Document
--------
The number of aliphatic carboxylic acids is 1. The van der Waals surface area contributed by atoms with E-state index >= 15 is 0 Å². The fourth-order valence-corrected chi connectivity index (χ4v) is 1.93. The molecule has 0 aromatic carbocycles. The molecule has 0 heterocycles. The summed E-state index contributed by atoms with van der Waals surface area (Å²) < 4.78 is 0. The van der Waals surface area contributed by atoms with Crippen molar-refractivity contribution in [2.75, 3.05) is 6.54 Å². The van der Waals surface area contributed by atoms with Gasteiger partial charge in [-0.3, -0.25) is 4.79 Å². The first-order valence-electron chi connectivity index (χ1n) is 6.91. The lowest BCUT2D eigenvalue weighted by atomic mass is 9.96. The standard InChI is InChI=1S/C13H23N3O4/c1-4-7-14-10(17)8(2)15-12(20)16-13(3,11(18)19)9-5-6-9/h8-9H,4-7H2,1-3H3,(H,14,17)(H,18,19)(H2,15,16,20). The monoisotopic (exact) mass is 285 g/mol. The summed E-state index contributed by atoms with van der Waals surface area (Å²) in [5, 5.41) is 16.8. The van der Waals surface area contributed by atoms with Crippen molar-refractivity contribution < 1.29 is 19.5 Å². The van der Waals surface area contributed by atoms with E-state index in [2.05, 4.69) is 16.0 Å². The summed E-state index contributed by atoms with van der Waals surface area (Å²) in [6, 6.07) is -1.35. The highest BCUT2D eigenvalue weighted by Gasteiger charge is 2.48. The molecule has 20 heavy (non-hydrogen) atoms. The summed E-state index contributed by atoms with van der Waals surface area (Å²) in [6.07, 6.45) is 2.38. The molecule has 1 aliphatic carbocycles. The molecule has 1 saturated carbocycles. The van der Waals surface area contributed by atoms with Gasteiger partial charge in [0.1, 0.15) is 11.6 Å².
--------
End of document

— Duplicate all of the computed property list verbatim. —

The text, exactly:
The number of aliphatic carboxylic acids is 1. The van der Waals surface area contributed by atoms with E-state index >= 15 is 0 Å². The fourth-order valence-corrected chi connectivity index (χ4v) is 1.93. The molecule has 0 aromatic carbocycles. The molecule has 0 heterocycles. The summed E-state index contributed by atoms with van der Waals surface area (Å²) < 4.78 is 0. The van der Waals surface area contributed by atoms with Crippen molar-refractivity contribution in [2.75, 3.05) is 6.54 Å². The van der Waals surface area contributed by atoms with Gasteiger partial charge in [-0.3, -0.25) is 4.79 Å². The first-order valence-electron chi connectivity index (χ1n) is 6.91. The lowest BCUT2D eigenvalue weighted by atomic mass is 9.96. The standard InChI is InChI=1S/C13H23N3O4/c1-4-7-14-10(17)8(2)15-12(20)16-13(3,11(18)19)9-5-6-9/h8-9H,4-7H2,1-3H3,(H,14,17)(H,18,19)(H2,15,16,20). The monoisotopic (exact) mass is 285 g/mol. The summed E-state index contributed by atoms with van der Waals surface area (Å²) in [5, 5.41) is 16.8. The van der Waals surface area contributed by atoms with Crippen molar-refractivity contribution < 1.29 is 19.5 Å². The van der Waals surface area contributed by atoms with E-state index in [2.05, 4.69) is 16.0 Å². The summed E-state index contributed by atoms with van der Waals surface area (Å²) in [6, 6.07) is -1.35. The highest BCUT2D eigenvalue weighted by Gasteiger charge is 2.48. The molecule has 20 heavy (non-hydrogen) atoms. The summed E-state index contributed by atoms with van der Waals surface area (Å²) in [6.07, 6.45) is 2.38. The molecule has 1 aliphatic carbocycles. The molecule has 1 saturated carbocycles. The van der Waals surface area contributed by atoms with Gasteiger partial charge in [0.1, 0.15) is 11.6 Å².